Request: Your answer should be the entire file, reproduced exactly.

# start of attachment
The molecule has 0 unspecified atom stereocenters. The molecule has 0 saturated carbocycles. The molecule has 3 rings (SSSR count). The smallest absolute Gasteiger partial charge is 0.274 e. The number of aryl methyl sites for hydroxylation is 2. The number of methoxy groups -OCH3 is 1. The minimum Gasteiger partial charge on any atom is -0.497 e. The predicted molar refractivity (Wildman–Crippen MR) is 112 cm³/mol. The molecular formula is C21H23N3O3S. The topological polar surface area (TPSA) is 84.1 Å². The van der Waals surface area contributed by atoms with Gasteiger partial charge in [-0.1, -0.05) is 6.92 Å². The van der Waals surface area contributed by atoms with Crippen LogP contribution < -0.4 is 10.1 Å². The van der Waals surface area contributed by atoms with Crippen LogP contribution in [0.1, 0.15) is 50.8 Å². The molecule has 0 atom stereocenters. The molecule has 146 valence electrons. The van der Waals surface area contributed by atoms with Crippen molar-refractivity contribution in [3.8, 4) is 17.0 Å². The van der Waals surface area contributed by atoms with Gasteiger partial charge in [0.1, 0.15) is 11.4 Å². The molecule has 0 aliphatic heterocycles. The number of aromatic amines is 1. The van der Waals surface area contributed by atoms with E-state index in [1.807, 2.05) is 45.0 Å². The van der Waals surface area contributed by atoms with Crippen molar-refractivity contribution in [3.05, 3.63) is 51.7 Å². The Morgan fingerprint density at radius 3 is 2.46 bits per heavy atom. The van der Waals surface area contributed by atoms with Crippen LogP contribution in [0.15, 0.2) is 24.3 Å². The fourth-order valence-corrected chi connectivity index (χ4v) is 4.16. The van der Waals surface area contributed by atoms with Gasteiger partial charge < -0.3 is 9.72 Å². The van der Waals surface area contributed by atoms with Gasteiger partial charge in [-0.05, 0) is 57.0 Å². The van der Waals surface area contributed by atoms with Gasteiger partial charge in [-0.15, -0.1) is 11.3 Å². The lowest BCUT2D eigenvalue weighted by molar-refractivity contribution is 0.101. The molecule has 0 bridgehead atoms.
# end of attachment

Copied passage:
The molecule has 0 unspecified atom stereocenters. The molecule has 0 saturated carbocycles. The molecule has 3 rings (SSSR count). The smallest absolute Gasteiger partial charge is 0.274 e. The number of aryl methyl sites for hydroxylation is 2. The number of methoxy groups -OCH3 is 1. The minimum Gasteiger partial charge on any atom is -0.497 e. The predicted molar refractivity (Wildman–Crippen MR) is 112 cm³/mol. The molecular formula is C21H23N3O3S. The topological polar surface area (TPSA) is 84.1 Å². The van der Waals surface area contributed by atoms with Gasteiger partial charge in [-0.1, -0.05) is 6.92 Å². The van der Waals surface area contributed by atoms with Crippen LogP contribution < -0.4 is 10.1 Å². The van der Waals surface area contributed by atoms with Crippen LogP contribution in [0.1, 0.15) is 50.8 Å². The molecule has 0 atom stereocenters. The molecule has 146 valence electrons. The van der Waals surface area contributed by atoms with Crippen molar-refractivity contribution in [3.8, 4) is 17.0 Å². The van der Waals surface area contributed by atoms with Gasteiger partial charge in [0.1, 0.15) is 11.4 Å². The molecule has 0 aliphatic heterocycles. The number of aromatic amines is 1. The van der Waals surface area contributed by atoms with E-state index in [1.807, 2.05) is 45.0 Å². The van der Waals surface area contributed by atoms with Crippen molar-refractivity contribution in [3.05, 3.63) is 51.7 Å². The Morgan fingerprint density at radius 3 is 2.46 bits per heavy atom. The van der Waals surface area contributed by atoms with Crippen LogP contribution in [0.15, 0.2) is 24.3 Å². The fourth-order valence-corrected chi connectivity index (χ4v) is 4.16. The van der Waals surface area contributed by atoms with Gasteiger partial charge < -0.3 is 9.72 Å². The van der Waals surface area contributed by atoms with Gasteiger partial charge in [-0.05, 0) is 57.0 Å². The van der Waals surface area contributed by atoms with Gasteiger partial charge in [-0.15, -0.1) is 11.3 Å². The lowest BCUT2D eigenvalue weighted by molar-refractivity contribution is 0.101. The molecule has 0 bridgehead atoms.